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15 November 2021

Iran’s Caspian Coast – Memories From a 1984 Journey

Mark Elliott remembers his first visit to the Caspian and ponders the apparent contradictions of seaside resorts where attractions include rain and the chance to swim fully dressed.

Iran’s Caspian Coast – Memories From a 1984 Journey

In season, Iran’s Caspian beaches are packed with domestic tourists. Image: Zurijeta/Shutterstock 

In 1984 I was a clueless, penniless student. On something of a whim, I’d bought a one-way ticket from London to Karachi (via fabulous Damascus as that was the cheapest route). Any idea I might have had of taking my own short walk in the Hindu Kush, Eric Newby style, had been restricted to Pakistan since the Soviet invasion that had removed Afghanistan from the old ‘hippy route.’ Instead, Hunza and the Kalash Valleys had offered a delightful alternative. But now I had to get home. So, lacking the funds to fly, I set off across the sun-baked Baluchi Desert. After a chilly night followed by a whole day sizzling on the roof of a local bus, I found myself in Iran.   

At the time, just five years after the revolution that had toppled the Shah, Iran was being portrayed as being fearsomely anti-Western. Apparently, when my parents told their friends that I was soon to be in Tehran, the reaction was akin to the announcement of terminal cancer. Of course, the reality couldn’t have been more different. I was blissfully unaware of ta’arof, the Persian form of politeness that means one should repeatedly turn down surreal levels of generosity from strangers. As a result, I shamelessly accepted invitations to eat with, stay with and even holiday with the kind, delightful Iranians I met. So it was that a fellow called Nasser, my long-suffering host in Tehran, announced that he could take me to the seaside. ‘Sure,’ I said when I should have been refusing the absurdly generous suggestion. We jumped into his nostalgic Paykan car and set off across the Alborz Mountains towards what I imagined would be sun-soaked paradise beaches.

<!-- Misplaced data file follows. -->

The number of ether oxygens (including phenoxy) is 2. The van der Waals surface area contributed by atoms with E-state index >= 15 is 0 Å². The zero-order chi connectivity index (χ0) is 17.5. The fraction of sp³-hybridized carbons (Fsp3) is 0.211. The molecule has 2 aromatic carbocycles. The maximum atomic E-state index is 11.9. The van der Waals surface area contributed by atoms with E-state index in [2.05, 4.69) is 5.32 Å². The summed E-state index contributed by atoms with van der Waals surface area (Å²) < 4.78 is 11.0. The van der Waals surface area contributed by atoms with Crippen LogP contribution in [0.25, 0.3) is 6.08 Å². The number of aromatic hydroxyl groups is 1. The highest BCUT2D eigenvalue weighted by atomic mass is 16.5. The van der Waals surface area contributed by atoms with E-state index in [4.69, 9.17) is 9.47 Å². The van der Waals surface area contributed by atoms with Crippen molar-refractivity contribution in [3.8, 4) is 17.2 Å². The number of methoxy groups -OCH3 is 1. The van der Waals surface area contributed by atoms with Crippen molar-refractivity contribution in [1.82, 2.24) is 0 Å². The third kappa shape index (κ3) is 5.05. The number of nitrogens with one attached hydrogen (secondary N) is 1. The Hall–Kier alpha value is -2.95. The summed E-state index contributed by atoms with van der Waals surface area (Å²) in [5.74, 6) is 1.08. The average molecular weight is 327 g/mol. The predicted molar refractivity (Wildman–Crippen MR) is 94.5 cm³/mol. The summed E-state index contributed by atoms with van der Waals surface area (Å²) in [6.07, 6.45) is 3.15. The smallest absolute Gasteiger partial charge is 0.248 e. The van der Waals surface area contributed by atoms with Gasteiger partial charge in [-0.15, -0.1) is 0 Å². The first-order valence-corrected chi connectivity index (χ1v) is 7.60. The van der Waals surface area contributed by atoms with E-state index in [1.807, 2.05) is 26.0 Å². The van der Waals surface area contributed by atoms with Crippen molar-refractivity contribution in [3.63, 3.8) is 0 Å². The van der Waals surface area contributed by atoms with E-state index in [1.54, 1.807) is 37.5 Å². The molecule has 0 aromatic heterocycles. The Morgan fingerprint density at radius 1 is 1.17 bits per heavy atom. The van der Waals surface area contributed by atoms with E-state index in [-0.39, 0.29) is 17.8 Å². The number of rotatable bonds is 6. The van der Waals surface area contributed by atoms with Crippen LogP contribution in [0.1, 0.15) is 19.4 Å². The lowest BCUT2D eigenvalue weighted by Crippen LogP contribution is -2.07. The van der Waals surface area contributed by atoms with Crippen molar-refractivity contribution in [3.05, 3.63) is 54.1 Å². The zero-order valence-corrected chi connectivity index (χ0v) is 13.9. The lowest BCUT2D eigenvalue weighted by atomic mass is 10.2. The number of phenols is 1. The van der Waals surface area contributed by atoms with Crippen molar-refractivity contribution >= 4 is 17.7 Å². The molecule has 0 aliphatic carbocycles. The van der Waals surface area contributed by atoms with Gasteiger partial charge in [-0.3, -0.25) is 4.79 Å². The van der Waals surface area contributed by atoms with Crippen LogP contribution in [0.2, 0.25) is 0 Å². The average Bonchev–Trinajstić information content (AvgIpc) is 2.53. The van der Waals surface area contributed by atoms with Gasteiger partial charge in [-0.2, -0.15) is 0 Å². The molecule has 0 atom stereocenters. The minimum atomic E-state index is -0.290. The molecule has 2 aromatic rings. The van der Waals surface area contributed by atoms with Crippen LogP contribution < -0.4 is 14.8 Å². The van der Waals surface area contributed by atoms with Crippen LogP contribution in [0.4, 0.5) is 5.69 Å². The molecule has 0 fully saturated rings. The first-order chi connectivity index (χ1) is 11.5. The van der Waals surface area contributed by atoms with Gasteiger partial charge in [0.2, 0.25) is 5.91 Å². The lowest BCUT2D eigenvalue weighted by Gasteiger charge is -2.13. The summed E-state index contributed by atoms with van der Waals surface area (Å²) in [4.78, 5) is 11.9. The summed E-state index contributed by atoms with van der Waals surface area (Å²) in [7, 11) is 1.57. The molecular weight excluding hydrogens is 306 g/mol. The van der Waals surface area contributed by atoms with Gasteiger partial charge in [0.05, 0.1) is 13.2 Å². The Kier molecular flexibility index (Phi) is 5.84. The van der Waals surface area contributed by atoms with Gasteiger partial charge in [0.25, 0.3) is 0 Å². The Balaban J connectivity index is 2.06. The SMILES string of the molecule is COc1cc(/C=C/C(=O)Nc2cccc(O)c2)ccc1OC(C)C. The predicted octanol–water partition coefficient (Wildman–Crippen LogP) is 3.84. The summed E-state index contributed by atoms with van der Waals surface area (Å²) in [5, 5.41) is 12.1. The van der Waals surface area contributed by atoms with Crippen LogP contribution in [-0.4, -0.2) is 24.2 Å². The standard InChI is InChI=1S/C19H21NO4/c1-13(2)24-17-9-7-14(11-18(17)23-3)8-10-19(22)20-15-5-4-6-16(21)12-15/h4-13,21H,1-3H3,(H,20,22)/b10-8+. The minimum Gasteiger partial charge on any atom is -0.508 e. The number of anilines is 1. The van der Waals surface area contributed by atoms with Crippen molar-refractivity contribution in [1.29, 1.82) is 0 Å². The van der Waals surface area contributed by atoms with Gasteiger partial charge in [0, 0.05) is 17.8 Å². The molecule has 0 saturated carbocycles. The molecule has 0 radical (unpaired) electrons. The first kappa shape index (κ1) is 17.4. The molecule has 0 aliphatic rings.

An orange car parked on the side of a road

Description automatically generated with medium confidence The classic Paykan – here shown in use as a taxi – was an Iranian-built take on the British Hillman Hunter designs of the 1960s and 70s. Image: Rico van Manen/ Shutterstock 

Happiness, they say, is life without expectations. The Iranian Caspian is fascinating, but a sun-soaked paradise it certainly isn’t. The first thing I discovered was that for people from the parched desert regions of Central Iran, one of its great attractions is the rain. A humid micro-climate makes the southwestern Caspian region unusually lush: there are even rice paddies in the hinterlands. The rain and the cooling billows of sea-mist were, for Nasser at least, a key draw. And clearly, he was not alone.   

A picture containing sky, water, outdoor, nature

Description automatically generated The Iranian Caspian west of Chalus. Image: Sara Aghvamy/Shutterstock 

The route west from Chalus, where the mountain road reached the sea, did not wind between the idyllic fishing villages and palm trees of my imagination. Instead, this was a traffic-choked series of main roads through town after busy town that almost merged into one gigantic low-rise sprawling suburb. “The seaside is popular, so everyone wants a holiday home here,” Nasser explained neutrally. Though of relatively modest means, Nasser’s family had their own little getaway on the edge of Ramsar. It was cozy and a fairly short drive from the ‘beach.’ Forget golden sands, the patch we found had a muddy consistency. The persistent drizzle didn’t encourage us to linger, though it was fascinating to watch a couple of ladies venturing into the shallow waters fully clad in black chador.